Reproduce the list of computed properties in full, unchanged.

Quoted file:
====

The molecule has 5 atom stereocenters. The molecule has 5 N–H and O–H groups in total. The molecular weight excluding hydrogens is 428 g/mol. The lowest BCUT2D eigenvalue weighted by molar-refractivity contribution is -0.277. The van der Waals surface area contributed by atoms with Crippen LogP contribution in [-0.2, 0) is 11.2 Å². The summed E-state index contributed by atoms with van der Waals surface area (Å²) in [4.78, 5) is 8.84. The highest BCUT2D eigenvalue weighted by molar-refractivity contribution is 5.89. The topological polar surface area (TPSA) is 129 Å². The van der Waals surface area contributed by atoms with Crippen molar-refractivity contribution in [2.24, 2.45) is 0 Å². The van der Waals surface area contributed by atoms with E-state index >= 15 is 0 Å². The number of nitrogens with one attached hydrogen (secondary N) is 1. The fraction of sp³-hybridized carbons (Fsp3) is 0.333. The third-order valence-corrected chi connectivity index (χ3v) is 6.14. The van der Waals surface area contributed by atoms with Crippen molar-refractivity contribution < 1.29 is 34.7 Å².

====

The molecule has 5 atom stereocenters. The molecule has 5 N–H and O–H groups in total. The molecular weight excluding hydrogens is 428 g/mol. The lowest BCUT2D eigenvalue weighted by molar-refractivity contribution is -0.277. The van der Waals surface area contributed by atoms with Crippen LogP contribution in [-0.2, 0) is 11.2 Å². The summed E-state index contributed by atoms with van der Waals surface area (Å²) in [4.78, 5) is 8.84. The highest BCUT2D eigenvalue weighted by molar-refractivity contribution is 5.89. The topological polar surface area (TPSA) is 129 Å². The van der Waals surface area contributed by atoms with Crippen molar-refractivity contribution in [2.24, 2.45) is 0 Å². The van der Waals surface area contributed by atoms with E-state index >= 15 is 0 Å². The number of nitrogens with one attached hydrogen (secondary N) is 1. The fraction of sp³-hybridized carbons (Fsp3) is 0.333. The third-order valence-corrected chi connectivity index (χ3v) is 6.14. The van der Waals surface area contributed by atoms with Crippen molar-refractivity contribution < 1.29 is 34.7 Å².